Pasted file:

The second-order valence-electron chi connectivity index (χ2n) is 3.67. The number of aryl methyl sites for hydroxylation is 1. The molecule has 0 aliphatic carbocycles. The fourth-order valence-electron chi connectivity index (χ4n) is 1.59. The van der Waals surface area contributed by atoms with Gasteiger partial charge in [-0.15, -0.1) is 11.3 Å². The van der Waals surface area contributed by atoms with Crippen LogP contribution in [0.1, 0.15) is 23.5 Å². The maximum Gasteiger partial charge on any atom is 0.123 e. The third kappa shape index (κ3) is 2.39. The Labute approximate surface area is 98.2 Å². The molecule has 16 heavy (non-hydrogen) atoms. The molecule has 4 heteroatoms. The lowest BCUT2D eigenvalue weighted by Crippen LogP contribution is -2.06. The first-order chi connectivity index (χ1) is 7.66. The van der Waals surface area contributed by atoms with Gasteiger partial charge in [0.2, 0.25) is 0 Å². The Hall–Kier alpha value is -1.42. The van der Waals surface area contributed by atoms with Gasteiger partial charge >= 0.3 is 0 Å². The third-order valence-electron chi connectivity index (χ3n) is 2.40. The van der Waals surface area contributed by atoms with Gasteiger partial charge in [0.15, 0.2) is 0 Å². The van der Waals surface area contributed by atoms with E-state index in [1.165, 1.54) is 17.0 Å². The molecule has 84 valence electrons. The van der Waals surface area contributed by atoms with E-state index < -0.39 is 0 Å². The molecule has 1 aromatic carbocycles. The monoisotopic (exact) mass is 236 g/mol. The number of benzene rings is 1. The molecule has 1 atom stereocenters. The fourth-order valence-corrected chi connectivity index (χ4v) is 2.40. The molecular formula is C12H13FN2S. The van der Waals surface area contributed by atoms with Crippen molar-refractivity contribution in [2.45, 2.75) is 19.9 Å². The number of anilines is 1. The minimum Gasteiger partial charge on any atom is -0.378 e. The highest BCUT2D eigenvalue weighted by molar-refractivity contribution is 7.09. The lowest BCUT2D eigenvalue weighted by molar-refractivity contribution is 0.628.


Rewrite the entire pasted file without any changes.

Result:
The second-order valence-electron chi connectivity index (χ2n) is 3.67. The number of aryl methyl sites for hydroxylation is 1. The molecule has 0 aliphatic carbocycles. The fourth-order valence-electron chi connectivity index (χ4n) is 1.59. The van der Waals surface area contributed by atoms with Gasteiger partial charge in [-0.15, -0.1) is 11.3 Å². The van der Waals surface area contributed by atoms with Crippen LogP contribution in [0.1, 0.15) is 23.5 Å². The maximum Gasteiger partial charge on any atom is 0.123 e. The third kappa shape index (κ3) is 2.39. The Labute approximate surface area is 98.2 Å². The molecule has 16 heavy (non-hydrogen) atoms. The molecule has 4 heteroatoms. The lowest BCUT2D eigenvalue weighted by Crippen LogP contribution is -2.06. The first-order chi connectivity index (χ1) is 7.66. The van der Waals surface area contributed by atoms with Gasteiger partial charge in [0.2, 0.25) is 0 Å². The Hall–Kier alpha value is -1.42. The van der Waals surface area contributed by atoms with Gasteiger partial charge >= 0.3 is 0 Å². The third-order valence-electron chi connectivity index (χ3n) is 2.40. The van der Waals surface area contributed by atoms with Gasteiger partial charge in [0.15, 0.2) is 0 Å². The van der Waals surface area contributed by atoms with E-state index in [1.165, 1.54) is 17.0 Å². The molecule has 84 valence electrons. The van der Waals surface area contributed by atoms with E-state index < -0.39 is 0 Å². The molecule has 1 aromatic carbocycles. The monoisotopic (exact) mass is 236 g/mol. The number of benzene rings is 1. The molecule has 1 atom stereocenters. The fourth-order valence-corrected chi connectivity index (χ4v) is 2.40. The molecular formula is C12H13FN2S. The van der Waals surface area contributed by atoms with Crippen molar-refractivity contribution in [2.45, 2.75) is 19.9 Å². The number of anilines is 1. The minimum Gasteiger partial charge on any atom is -0.378 e. The highest BCUT2D eigenvalue weighted by molar-refractivity contribution is 7.09. The lowest BCUT2D eigenvalue weighted by molar-refractivity contribution is 0.628.